(Mackinac Straits Raptor Watch)
In late August, the Mackinac Straits Raptor Watch (MSRW) launched the first two components of its fall bird migration research. The Waterbird Count to learn about ducks, loons, and grebes began at McGulpin Point in Mackinaw City. The Hawk Count to study migrating day-time raptors started at Pointe LaBarbe west of St. Ignace. On September 20, owl research will begin, also near St. Ignace.
“Anyone watching or feeding birds will have noticed a marked change in their behavior the past couple weeks,” explains Susan Affholter, MSRW board member. With the breeding season over, birds that leave northern Michigan in order to secure enough food during the winter are gathering for or beginning their flights south.
“Waterbirds generally migrate earlier than others,” Affholter explains. “For four years, MSRW has conducted waterbird counts to learn more about the types, numbers, and timing of waterbirds flying through the Straits of Mackinac.” MSRW gives the resulting data to decision-makers and anyone interested in learning the importance of the Straits as a migration corridor for ducks.
The fall 2018 count runs every day of the week from dawn to mid-afternoon by Kyle Wiktor from Illinois. In previous falls, professional counters have observed up to 44,000 waterbirds of 43 species, ranging from the common Canada Geese to the rare Black-legged Kittiwake.
Between now and November 10, MSRW invites the public to visit the Waterbird Count on the west edge of Mackinac City below McGulpin Point Lighthouse. Between daybreak and 2 pm, people may observe the migrating birds and talk with migration experts who are conducting the count. Binoculars are useful, since most birds are at a distance.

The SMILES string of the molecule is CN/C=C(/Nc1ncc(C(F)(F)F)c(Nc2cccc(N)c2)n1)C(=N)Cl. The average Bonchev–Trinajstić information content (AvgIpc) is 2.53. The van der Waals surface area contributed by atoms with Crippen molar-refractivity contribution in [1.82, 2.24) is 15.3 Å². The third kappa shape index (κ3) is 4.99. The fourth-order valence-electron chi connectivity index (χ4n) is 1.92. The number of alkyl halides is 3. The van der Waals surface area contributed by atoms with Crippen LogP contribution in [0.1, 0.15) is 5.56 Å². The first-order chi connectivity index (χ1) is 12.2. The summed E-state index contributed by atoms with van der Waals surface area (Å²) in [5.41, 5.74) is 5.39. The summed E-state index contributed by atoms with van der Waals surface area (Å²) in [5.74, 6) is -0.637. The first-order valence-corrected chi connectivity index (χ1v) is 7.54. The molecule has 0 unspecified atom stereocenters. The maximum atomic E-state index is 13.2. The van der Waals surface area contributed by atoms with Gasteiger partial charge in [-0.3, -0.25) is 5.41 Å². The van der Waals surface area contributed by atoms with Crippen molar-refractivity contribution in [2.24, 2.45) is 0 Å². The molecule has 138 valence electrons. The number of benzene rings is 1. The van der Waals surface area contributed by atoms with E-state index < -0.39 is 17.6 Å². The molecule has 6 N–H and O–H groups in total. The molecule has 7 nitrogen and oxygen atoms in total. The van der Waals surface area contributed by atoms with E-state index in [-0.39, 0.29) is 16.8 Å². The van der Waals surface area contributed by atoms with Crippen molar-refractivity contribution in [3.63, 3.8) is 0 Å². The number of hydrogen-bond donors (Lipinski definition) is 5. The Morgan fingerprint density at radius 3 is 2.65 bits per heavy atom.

“We also welcome visitors to the Hawk Watch near St. Ignace,” said volunteer Bev Kirby. The first partial fall hawk count occurred in 2017, when 8,700 raptors of 15 species were tallied by Kirby and other volunteers. This fall, funding from individual donations has allowed MSRW to hire contract biologist Jason Bojczyk of Ann Arbor, Michigan. He will work at Pointe LaBarbe until November 14. Mrs. Kirby continues: “Of particular interest to science and birders was the high number of Rough-legged Hawks seen coming south in the fall of 2017. This large and dramatic species nests in the high Arctic. I always regarded it as a winter visitor. Seeing so many in the fall has made us re-consider what we thought we knew about its migration patterns.”
The Mackinac Straits Raptor Watch conducts scientific studies of hawks, owls, and waterbirds migrating through this region of northern Michigan, educates the public about them, and aids in conserving and protecting the resting and feeding stop-over habitat for birds of prey in the Straits of Mackinac region. To learn more, visit the MSRW Facebook, Instagram pages, or www.mackinacraptorwatch.org for migration blogs, past press releases, event dates, donation and volunteer options, and Mackinac Raptor Fest photos. Email [email protected] for information about the fall owl research visitation options.
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